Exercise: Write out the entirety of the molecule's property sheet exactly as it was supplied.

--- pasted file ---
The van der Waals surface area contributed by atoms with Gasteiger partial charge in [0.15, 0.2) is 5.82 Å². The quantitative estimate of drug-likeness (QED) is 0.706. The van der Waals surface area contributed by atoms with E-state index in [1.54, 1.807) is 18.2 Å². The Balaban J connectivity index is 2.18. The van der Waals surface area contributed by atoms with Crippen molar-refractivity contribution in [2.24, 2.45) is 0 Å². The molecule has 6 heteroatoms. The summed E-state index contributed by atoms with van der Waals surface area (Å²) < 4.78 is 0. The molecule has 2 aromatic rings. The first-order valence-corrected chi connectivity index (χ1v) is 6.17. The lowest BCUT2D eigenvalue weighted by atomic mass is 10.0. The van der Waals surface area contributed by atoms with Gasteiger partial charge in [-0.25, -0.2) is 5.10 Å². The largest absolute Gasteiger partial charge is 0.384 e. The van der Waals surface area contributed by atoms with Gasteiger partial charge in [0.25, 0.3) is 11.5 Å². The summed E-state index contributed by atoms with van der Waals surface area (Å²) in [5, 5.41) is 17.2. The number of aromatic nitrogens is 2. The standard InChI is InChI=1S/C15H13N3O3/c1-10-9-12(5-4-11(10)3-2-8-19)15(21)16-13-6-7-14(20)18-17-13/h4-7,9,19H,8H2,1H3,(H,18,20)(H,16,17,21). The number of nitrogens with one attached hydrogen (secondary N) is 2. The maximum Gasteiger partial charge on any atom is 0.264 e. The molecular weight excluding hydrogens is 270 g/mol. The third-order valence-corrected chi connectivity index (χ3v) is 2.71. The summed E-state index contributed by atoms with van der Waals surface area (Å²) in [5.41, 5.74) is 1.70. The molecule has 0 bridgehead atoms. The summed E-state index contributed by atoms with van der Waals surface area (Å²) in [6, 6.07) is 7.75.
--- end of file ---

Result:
The van der Waals surface area contributed by atoms with Gasteiger partial charge in [0.15, 0.2) is 5.82 Å². The quantitative estimate of drug-likeness (QED) is 0.706. The van der Waals surface area contributed by atoms with E-state index in [1.54, 1.807) is 18.2 Å². The Balaban J connectivity index is 2.18. The van der Waals surface area contributed by atoms with Crippen molar-refractivity contribution in [2.24, 2.45) is 0 Å². The molecule has 6 heteroatoms. The summed E-state index contributed by atoms with van der Waals surface area (Å²) < 4.78 is 0. The molecule has 2 aromatic rings. The first-order valence-corrected chi connectivity index (χ1v) is 6.17. The lowest BCUT2D eigenvalue weighted by atomic mass is 10.0. The van der Waals surface area contributed by atoms with Gasteiger partial charge in [-0.25, -0.2) is 5.10 Å². The largest absolute Gasteiger partial charge is 0.384 e. The van der Waals surface area contributed by atoms with Gasteiger partial charge in [0.25, 0.3) is 11.5 Å². The summed E-state index contributed by atoms with van der Waals surface area (Å²) in [5, 5.41) is 17.2. The number of aromatic nitrogens is 2. The standard InChI is InChI=1S/C15H13N3O3/c1-10-9-12(5-4-11(10)3-2-8-19)15(21)16-13-6-7-14(20)18-17-13/h4-7,9,19H,8H2,1H3,(H,18,20)(H,16,17,21). The number of nitrogens with one attached hydrogen (secondary N) is 2. The maximum Gasteiger partial charge on any atom is 0.264 e. The molecular weight excluding hydrogens is 270 g/mol. The third-order valence-corrected chi connectivity index (χ3v) is 2.71. The summed E-state index contributed by atoms with van der Waals surface area (Å²) in [5.41, 5.74) is 1.70. The molecule has 0 bridgehead atoms. The summed E-state index contributed by atoms with van der Waals surface area (Å²) in [6, 6.07) is 7.75.